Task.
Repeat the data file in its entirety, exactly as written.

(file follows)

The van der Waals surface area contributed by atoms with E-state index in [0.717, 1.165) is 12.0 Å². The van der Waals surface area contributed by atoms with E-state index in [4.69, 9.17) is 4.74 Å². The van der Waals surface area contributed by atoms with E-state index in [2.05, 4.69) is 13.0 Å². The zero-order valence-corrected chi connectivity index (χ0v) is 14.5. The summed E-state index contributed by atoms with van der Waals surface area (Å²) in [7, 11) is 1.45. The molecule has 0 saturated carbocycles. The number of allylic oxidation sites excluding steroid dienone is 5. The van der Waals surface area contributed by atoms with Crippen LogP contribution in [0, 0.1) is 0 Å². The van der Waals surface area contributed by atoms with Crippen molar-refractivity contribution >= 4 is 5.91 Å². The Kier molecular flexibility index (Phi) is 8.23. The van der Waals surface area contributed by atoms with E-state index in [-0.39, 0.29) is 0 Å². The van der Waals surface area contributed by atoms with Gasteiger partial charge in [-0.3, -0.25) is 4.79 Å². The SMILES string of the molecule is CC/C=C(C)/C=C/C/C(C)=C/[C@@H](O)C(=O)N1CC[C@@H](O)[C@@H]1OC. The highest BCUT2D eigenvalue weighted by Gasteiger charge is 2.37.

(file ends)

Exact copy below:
The van der Waals surface area contributed by atoms with E-state index in [0.717, 1.165) is 12.0 Å². The van der Waals surface area contributed by atoms with E-state index in [4.69, 9.17) is 4.74 Å². The van der Waals surface area contributed by atoms with E-state index in [2.05, 4.69) is 13.0 Å². The zero-order valence-corrected chi connectivity index (χ0v) is 14.5. The summed E-state index contributed by atoms with van der Waals surface area (Å²) in [7, 11) is 1.45. The molecule has 0 saturated carbocycles. The number of allylic oxidation sites excluding steroid dienone is 5. The van der Waals surface area contributed by atoms with Crippen LogP contribution in [0, 0.1) is 0 Å². The van der Waals surface area contributed by atoms with Crippen molar-refractivity contribution >= 4 is 5.91 Å². The Kier molecular flexibility index (Phi) is 8.23. The van der Waals surface area contributed by atoms with E-state index in [-0.39, 0.29) is 0 Å². The van der Waals surface area contributed by atoms with Gasteiger partial charge in [-0.3, -0.25) is 4.79 Å². The SMILES string of the molecule is CC/C=C(C)/C=C/C/C(C)=C/[C@@H](O)C(=O)N1CC[C@@H](O)[C@@H]1OC. The highest BCUT2D eigenvalue weighted by Gasteiger charge is 2.37.